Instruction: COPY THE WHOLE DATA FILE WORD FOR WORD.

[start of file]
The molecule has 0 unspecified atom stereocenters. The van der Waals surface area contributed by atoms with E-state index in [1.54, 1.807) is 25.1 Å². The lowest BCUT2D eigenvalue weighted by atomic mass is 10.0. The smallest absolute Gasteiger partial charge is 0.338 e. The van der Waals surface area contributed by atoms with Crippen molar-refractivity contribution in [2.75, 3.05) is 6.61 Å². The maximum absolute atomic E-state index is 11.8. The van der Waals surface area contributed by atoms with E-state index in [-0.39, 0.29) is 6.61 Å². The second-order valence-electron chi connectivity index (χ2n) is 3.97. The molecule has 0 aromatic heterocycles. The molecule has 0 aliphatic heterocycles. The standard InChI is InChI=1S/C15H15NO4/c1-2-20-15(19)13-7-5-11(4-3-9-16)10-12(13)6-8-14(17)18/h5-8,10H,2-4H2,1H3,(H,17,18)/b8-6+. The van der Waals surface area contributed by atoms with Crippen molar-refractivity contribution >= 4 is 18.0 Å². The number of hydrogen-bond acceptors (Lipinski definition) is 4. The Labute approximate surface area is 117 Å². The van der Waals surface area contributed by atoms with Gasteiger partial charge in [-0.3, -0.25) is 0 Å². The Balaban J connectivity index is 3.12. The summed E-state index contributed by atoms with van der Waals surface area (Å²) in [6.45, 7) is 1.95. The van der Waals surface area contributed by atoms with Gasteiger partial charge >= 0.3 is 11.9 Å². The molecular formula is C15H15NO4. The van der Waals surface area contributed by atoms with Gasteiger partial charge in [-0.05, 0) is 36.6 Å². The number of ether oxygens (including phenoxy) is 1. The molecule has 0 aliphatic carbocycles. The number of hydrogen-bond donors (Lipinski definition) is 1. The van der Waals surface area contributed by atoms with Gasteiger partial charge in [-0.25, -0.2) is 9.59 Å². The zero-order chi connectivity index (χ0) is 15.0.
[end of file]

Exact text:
The molecule has 0 unspecified atom stereocenters. The van der Waals surface area contributed by atoms with E-state index in [1.54, 1.807) is 25.1 Å². The lowest BCUT2D eigenvalue weighted by atomic mass is 10.0. The smallest absolute Gasteiger partial charge is 0.338 e. The van der Waals surface area contributed by atoms with Crippen molar-refractivity contribution in [2.75, 3.05) is 6.61 Å². The maximum absolute atomic E-state index is 11.8. The van der Waals surface area contributed by atoms with E-state index in [-0.39, 0.29) is 6.61 Å². The second-order valence-electron chi connectivity index (χ2n) is 3.97. The molecule has 0 aromatic heterocycles. The molecule has 0 aliphatic heterocycles. The standard InChI is InChI=1S/C15H15NO4/c1-2-20-15(19)13-7-5-11(4-3-9-16)10-12(13)6-8-14(17)18/h5-8,10H,2-4H2,1H3,(H,17,18)/b8-6+. The van der Waals surface area contributed by atoms with Crippen molar-refractivity contribution >= 4 is 18.0 Å². The number of hydrogen-bond acceptors (Lipinski definition) is 4. The Labute approximate surface area is 117 Å². The van der Waals surface area contributed by atoms with Gasteiger partial charge in [-0.3, -0.25) is 0 Å². The Balaban J connectivity index is 3.12. The summed E-state index contributed by atoms with van der Waals surface area (Å²) in [6.45, 7) is 1.95. The van der Waals surface area contributed by atoms with Gasteiger partial charge >= 0.3 is 11.9 Å². The molecular formula is C15H15NO4. The van der Waals surface area contributed by atoms with Gasteiger partial charge in [-0.05, 0) is 36.6 Å². The number of ether oxygens (including phenoxy) is 1. The molecule has 0 aliphatic carbocycles. The number of hydrogen-bond donors (Lipinski definition) is 1. The van der Waals surface area contributed by atoms with Gasteiger partial charge in [-0.25, -0.2) is 9.59 Å². The zero-order chi connectivity index (χ0) is 15.0.